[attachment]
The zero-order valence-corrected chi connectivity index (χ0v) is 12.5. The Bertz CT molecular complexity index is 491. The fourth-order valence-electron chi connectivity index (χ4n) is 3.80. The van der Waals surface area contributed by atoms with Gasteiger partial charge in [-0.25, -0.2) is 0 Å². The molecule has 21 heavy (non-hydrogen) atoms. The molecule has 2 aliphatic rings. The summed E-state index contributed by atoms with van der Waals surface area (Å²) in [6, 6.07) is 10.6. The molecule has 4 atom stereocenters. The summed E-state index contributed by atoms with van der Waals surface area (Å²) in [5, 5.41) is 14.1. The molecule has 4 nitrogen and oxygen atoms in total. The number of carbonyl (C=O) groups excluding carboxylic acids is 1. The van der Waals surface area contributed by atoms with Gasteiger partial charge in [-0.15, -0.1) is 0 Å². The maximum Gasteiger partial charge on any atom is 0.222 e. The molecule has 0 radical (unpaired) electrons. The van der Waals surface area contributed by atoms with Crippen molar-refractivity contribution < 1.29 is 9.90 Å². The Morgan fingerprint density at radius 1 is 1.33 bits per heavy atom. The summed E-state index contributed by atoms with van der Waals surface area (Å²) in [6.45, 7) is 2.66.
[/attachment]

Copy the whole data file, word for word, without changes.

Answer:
The zero-order valence-corrected chi connectivity index (χ0v) is 12.5. The Bertz CT molecular complexity index is 491. The fourth-order valence-electron chi connectivity index (χ4n) is 3.80. The van der Waals surface area contributed by atoms with Gasteiger partial charge in [-0.25, -0.2) is 0 Å². The molecule has 21 heavy (non-hydrogen) atoms. The molecule has 2 aliphatic rings. The summed E-state index contributed by atoms with van der Waals surface area (Å²) in [6, 6.07) is 10.6. The molecule has 4 atom stereocenters. The summed E-state index contributed by atoms with van der Waals surface area (Å²) in [5, 5.41) is 14.1. The molecule has 4 nitrogen and oxygen atoms in total. The number of carbonyl (C=O) groups excluding carboxylic acids is 1. The van der Waals surface area contributed by atoms with Gasteiger partial charge in [-0.15, -0.1) is 0 Å². The maximum Gasteiger partial charge on any atom is 0.222 e. The molecule has 0 radical (unpaired) electrons. The van der Waals surface area contributed by atoms with Crippen molar-refractivity contribution < 1.29 is 9.90 Å². The Morgan fingerprint density at radius 1 is 1.33 bits per heavy atom. The summed E-state index contributed by atoms with van der Waals surface area (Å²) in [6.45, 7) is 2.66.